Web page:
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Agronomy Journal Abstract -

Integration of Weed Management and Tillage Practices in Spring Dry Pea Production


This article in AJ

  1. Vol. 86 No. 5, p. 868-874
    Received: July 23, 1993

    * Corresponding author(s):
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  1. F. L. Young ,
  2. A. G. Ogg Jr.,
  3. C. M. Boerboom,
  4. J. R. Alldredge and
  5. R. I. Papendick
  1. C rop and Soil Sciences, Washington State Univ., Pullman, WA 99164
    P rogram in Statistics, Washington State Univ., Pullman, WA 99164
    U SDA-ARS, Washington State Univ., Pullman, WA 99164-6416



Information about long-term efficient production systems is needed to assist growers in adopting conservation cropping practices for spring dry pea (Pisum sativum L.), a biologically important pulse crop grown in the Pacific Northwest and Canada. From 1985 to 1991, an integrated pest management field study examined the influence of three weed management levels and two tillage regimes on the productivity of spring pea grown in a winter wheat (Triticum aestivum L.)-spring barley (Hordeum vulgare L.)-spring pea rotation. When averaged over 6 yr, spring pea yielded the least with the minimum weed management level in either the conservation (chisel plow) or conventional (moldboard plow) tillage system. In conservation tillage, yields were similar at the moderate and maximum weed management levels and up to 335 kg ha−1 more than pea with the minimum weed management level. In contrast, in conventional tillage, yields were increased only at the maximum level of control compared with the minimum level. Yields of pea grown under conservation tillage were equal to or greater than yields in conventional tillage when averaged over weed management levels. The reduced tillage system on the integrated pest management project met conservation compliance for both planting pea into spring barley residue and planting winter wheat into pea residue. In addition to reducing erosion, the conservation pea production system did not increase substantially herbicide use and cost, thus maintaining environmental quality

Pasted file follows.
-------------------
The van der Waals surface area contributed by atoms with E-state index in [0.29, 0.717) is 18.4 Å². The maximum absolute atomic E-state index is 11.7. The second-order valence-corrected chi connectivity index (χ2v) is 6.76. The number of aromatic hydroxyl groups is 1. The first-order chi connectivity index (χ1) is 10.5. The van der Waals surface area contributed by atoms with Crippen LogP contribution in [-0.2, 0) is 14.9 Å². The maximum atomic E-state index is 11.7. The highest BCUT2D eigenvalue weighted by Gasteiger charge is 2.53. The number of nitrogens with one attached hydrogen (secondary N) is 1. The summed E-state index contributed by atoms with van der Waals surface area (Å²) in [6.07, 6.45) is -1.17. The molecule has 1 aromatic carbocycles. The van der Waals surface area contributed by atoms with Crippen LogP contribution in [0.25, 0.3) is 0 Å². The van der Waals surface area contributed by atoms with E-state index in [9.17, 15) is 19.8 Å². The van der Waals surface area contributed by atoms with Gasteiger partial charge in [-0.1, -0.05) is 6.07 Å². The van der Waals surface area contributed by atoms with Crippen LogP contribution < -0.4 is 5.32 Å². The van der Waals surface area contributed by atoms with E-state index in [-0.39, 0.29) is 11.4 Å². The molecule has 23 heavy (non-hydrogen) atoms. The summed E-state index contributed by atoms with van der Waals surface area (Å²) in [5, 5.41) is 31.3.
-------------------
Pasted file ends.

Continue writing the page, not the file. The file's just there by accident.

Contribution from the USDA-ARS in cooperation with the College of Agric. and Home Econ. Res. Ctr., Washington State Univ., Pullman, WA

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